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  • Use awk to Print from nth element to the End of the Line
    09/15/2015 5:03PM

    If you want to extract from the nth token to the end of the line, following is how you can do that with awk:

    Given a source file with the following:

    line1 -- 01   0011 1
    line2 -- 01   0011 2
    line3 -- 01   0011 3
    line4 -- 01   0011 4
    line5 -- 01   0011 5
    line6 -- 01   0011 6
    line7 -- 01   0011 7
    line8 -- 01   0011 8
    line9 -- 01   0011 9
    line10 -- 01   0011 10

    If you want remove the 1st, 2nd, and 3rd items from the list, you can use awk to set those fields to an empty value as follows

    awk '{$1=$2=$3=""; print $0}' test.out

    Which will result in:

       value1 00 0011 1
       value2 00 0011 2
       value3 00 0011 3
       value4 00 0011 4
       value5 00 0011 5
       value6 00 0011 6
       value7 00 0011 7
       value8 00 0011 8
       value9 00 0011 9
       value10 00 0011 10

  • JVM Option for Increasing the Default Number of Lines in the StackTrace
    09/11/2015 2:27PM

    By default (Java 1.6 or greater), the JVM will output, at most, 1024 lines of the stack trace.

    In the situation where you have some recursion problem or some infinite loop that results in a stack overflow error you will need to increase this value with a JVM option to see the origin of your crash.

    To do so, add the following option to the java command

    $ java -XX:MaxJavaStackTraceDepth=-1 -jar some.jar some.package.Class  etc, etc,

    -1 indicates no limit.  Any positive integer indicates the limit to the number of lines in the stack trace.  0 means exactly what it means and will output 0 lines.

    A great resource for java options.

  • Debugging Maven Tests by Connecting an IDE to the Maven JVM
    09/10/2015 1:50PM

    In some instances you cannot reproduce a failure or condition running a test in an IDE that manifests itself when you run it on your build server or via maven on the command line.

    In that case, it is very helpful to be able to remotely attach your IDE to the running maven process and then step through the code.

    To do so you will need to:

    Execute maven on  the command line as follows (adding any additional -D args as required by your project):

    $ mvn -Dmaven.surefire.debug test -pl module-in-question

    This will run the maven automatically pausing the JVM awaiting for a remote debugger to connect to port 5005.  If you want to have it listen on a different port you can pass it in as follows:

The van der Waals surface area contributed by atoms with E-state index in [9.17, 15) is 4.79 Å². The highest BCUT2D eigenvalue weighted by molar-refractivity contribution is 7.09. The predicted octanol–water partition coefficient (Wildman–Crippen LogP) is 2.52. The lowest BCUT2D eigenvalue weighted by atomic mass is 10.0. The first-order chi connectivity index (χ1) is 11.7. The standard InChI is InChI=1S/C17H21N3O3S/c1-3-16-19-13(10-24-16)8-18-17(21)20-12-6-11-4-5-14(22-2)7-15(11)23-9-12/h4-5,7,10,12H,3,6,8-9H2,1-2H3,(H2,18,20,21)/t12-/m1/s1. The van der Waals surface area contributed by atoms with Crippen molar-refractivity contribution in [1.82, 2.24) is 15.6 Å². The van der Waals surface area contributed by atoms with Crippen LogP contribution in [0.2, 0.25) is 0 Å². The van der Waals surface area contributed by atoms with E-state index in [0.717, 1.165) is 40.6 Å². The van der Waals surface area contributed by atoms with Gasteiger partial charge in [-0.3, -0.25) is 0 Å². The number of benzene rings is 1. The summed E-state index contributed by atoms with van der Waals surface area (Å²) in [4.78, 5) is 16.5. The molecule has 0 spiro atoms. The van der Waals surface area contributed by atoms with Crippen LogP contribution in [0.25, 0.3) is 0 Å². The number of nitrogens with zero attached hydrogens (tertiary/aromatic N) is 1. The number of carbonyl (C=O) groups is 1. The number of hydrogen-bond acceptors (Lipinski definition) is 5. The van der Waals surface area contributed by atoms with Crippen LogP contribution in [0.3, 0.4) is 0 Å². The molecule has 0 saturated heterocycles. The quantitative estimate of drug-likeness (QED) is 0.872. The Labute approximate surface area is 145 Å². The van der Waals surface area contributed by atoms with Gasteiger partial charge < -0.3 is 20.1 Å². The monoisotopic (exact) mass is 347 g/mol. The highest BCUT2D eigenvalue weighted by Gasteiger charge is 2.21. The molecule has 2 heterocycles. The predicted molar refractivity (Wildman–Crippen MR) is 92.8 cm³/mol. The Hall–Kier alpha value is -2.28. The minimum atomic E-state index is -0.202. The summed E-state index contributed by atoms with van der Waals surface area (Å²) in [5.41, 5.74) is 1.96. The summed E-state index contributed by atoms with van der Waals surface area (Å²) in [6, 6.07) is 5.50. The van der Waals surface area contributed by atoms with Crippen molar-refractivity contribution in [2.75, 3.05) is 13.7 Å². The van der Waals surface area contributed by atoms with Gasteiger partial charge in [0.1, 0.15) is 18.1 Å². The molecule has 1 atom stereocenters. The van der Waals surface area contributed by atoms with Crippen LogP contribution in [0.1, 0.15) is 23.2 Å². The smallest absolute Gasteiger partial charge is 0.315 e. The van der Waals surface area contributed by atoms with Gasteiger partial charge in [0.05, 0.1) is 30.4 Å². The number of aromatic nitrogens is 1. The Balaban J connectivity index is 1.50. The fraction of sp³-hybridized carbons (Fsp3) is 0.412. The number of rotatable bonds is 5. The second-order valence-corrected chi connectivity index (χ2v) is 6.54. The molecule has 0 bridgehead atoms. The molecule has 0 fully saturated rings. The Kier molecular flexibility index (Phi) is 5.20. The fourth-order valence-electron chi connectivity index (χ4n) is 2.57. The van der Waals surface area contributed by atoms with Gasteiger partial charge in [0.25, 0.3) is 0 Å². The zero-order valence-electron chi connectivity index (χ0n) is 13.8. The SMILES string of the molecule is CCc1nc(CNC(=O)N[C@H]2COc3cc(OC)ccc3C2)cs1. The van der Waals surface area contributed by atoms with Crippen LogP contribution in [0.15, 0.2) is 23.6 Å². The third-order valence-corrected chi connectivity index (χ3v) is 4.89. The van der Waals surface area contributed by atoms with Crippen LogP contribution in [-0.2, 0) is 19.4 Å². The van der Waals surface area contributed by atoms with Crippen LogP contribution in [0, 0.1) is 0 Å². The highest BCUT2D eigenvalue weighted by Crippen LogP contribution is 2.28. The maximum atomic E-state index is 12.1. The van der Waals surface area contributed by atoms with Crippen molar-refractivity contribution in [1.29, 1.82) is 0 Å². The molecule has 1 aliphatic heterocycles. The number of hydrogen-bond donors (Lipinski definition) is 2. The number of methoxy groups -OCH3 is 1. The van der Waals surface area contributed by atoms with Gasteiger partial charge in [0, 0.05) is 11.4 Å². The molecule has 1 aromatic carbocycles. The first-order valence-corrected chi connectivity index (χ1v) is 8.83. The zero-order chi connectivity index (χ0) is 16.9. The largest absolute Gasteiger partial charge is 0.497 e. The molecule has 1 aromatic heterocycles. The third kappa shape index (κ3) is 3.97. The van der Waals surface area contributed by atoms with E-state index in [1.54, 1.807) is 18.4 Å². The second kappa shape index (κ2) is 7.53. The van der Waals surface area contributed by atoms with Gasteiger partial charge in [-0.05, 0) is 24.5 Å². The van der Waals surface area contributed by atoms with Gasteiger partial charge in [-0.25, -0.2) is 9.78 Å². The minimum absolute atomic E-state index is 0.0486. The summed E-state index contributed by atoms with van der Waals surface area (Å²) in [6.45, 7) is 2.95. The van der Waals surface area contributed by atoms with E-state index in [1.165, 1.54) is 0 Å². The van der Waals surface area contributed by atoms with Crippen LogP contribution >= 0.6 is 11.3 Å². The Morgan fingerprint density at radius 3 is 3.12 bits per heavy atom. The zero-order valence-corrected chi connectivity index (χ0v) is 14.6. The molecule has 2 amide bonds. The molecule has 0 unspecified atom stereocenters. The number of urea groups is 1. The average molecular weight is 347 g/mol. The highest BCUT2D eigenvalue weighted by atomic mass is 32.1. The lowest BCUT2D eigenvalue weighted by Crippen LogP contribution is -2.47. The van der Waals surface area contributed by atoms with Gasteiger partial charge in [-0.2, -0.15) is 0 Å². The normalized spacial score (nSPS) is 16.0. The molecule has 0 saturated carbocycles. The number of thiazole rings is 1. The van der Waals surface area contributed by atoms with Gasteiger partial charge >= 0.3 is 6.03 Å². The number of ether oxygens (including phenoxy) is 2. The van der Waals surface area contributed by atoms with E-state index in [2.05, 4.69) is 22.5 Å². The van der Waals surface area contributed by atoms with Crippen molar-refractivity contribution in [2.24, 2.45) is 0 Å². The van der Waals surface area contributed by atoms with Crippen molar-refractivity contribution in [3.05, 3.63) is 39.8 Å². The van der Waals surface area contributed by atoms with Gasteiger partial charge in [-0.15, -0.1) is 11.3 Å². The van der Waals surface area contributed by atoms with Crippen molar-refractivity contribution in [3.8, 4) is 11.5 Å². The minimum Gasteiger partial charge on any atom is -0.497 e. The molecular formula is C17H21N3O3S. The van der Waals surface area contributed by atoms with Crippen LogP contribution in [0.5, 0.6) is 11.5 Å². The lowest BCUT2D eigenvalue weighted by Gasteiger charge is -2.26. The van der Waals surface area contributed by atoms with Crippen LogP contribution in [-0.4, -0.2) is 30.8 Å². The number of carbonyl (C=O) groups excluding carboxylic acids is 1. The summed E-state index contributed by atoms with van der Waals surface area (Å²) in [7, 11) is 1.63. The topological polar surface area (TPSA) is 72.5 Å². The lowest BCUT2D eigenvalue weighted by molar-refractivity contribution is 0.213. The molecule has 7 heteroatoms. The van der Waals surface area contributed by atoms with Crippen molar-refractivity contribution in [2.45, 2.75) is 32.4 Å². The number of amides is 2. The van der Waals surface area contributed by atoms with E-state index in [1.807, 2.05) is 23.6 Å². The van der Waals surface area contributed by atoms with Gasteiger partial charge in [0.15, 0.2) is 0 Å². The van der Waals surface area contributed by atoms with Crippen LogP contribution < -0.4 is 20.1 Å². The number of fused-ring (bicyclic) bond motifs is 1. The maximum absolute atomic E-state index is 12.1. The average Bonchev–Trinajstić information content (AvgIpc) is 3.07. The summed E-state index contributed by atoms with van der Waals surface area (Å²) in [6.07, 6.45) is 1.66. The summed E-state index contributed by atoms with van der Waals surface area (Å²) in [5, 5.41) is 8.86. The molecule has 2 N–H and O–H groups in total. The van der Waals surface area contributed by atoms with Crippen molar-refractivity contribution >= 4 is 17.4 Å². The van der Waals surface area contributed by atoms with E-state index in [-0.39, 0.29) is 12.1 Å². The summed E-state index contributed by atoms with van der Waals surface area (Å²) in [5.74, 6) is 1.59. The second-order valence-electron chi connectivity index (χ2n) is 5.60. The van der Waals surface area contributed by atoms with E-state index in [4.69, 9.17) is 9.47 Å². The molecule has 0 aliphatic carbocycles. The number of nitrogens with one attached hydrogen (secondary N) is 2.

$ mvn -Dmaven.surefire.debug="-Xdebug  -Xrunjdwp:transport=dt_socket,server=y,suspend=y,address=8081 -Xnoagent -Djava.compiler=NONE" test -pl module-in-question

    Create a debugging run profile in either Eclipse or IntelliJ or your favorite IDE configured to connect to a JVM listening on the specified port.

    Then once you have run maven on the command line, simply execute the run configuration in your IDE and debug your application as usual.

    If need be, you can run the maven JVM on the cli such that maven does not fork the tests as follows:

    $ mvnDebug -DforkCount=0 test

  • Error attaching to process: sun.jvm.hotspot.debugger.DebuggerException: Can't attach to the process [SOLVED]
    09/09/2015 10:20AM

    If you are attempting to use jmap or another Java memory analysis tool to connect to a running JVM to generate a heap dump, even when running jmap as the same user as that of the running process, and encounter the following error:

    Attaching to process ID 2712, please wait...
    Error attaching to process: sun.jvm.hotspot.debugger.DebuggerException: Can't attach to the process

    Following is the (likely) solution to your problem.

    It is likely that the ptrace_scope setting for your system is set to a restrictive mode which will not allow another process access to the memory space of the other process.  See this link for more details.

    The fix is to update the setting in /proc/sys/kernel/yama/ptrace_scope.

    First, verify the current setting:

    $ cat /proc/sys/kernel/yama/ptrace_scope

    1, indicates a restricted setting.  To update it so that another process with the same UID can attach to that processes memory space do the following (as root)

    # echo 0 | tee /proc/sys/kernel/yama/ptrace_scope

    Now, checking that value should return 0

    $ cat /proc/sys/kernel/yama/ptrace_scope

    At this point you should now be able to do a heapdump with jmap on your process with a command similar to the following:

    $ jmap -J-d64 -heap 2712

  • Firewall for Ubuntu 14.04 LTS
    09/01/2015 4:16PM

    For whatever reason, Ubuntu 14.04 does not seem to come with a firewall.

    There are however two packages which provide, both a firewall and a handy GUI front-end for it.  UncomplicatedFireWall is the main package (ufw) and the GUI is gufw.

    To install:

    # apt-get install gufw

    This will install the front-end and the dependent packages

    To turn it on:

    # ufw enable

    The default is to block all incoming traffic.

    To update and add your own firewall rules and allow incoming connections

    # gufw

    The GUI is quite intuitive and allows advanced users the ability to create their own custom rules.

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